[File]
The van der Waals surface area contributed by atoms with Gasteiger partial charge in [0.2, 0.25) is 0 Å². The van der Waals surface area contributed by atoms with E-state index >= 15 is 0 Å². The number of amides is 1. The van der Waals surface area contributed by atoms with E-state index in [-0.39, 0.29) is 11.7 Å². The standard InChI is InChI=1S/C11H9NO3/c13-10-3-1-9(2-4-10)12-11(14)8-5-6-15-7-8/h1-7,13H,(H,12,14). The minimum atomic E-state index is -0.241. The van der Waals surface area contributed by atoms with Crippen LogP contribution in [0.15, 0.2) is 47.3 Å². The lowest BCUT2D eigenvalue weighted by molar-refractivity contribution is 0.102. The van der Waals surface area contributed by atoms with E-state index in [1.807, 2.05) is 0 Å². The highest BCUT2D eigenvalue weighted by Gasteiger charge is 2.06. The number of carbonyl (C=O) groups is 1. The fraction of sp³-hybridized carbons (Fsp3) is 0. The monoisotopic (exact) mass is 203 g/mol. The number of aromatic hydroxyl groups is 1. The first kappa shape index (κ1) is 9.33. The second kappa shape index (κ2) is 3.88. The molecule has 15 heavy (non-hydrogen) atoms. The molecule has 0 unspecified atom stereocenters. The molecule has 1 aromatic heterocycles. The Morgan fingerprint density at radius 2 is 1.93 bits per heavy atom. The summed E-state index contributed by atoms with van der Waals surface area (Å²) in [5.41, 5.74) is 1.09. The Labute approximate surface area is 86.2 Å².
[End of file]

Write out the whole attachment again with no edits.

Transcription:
The van der Waals surface area contributed by atoms with Gasteiger partial charge in [0.2, 0.25) is 0 Å². The van der Waals surface area contributed by atoms with E-state index >= 15 is 0 Å². The number of amides is 1. The van der Waals surface area contributed by atoms with E-state index in [-0.39, 0.29) is 11.7 Å². The standard InChI is InChI=1S/C11H9NO3/c13-10-3-1-9(2-4-10)12-11(14)8-5-6-15-7-8/h1-7,13H,(H,12,14). The minimum atomic E-state index is -0.241. The van der Waals surface area contributed by atoms with Crippen LogP contribution in [0.15, 0.2) is 47.3 Å². The lowest BCUT2D eigenvalue weighted by molar-refractivity contribution is 0.102. The van der Waals surface area contributed by atoms with E-state index in [1.807, 2.05) is 0 Å². The highest BCUT2D eigenvalue weighted by Gasteiger charge is 2.06. The number of carbonyl (C=O) groups is 1. The fraction of sp³-hybridized carbons (Fsp3) is 0. The monoisotopic (exact) mass is 203 g/mol. The number of aromatic hydroxyl groups is 1. The first kappa shape index (κ1) is 9.33. The second kappa shape index (κ2) is 3.88. The molecule has 15 heavy (non-hydrogen) atoms. The molecule has 0 unspecified atom stereocenters. The molecule has 1 aromatic heterocycles. The Morgan fingerprint density at radius 2 is 1.93 bits per heavy atom. The summed E-state index contributed by atoms with van der Waals surface area (Å²) in [5.41, 5.74) is 1.09. The Labute approximate surface area is 86.2 Å².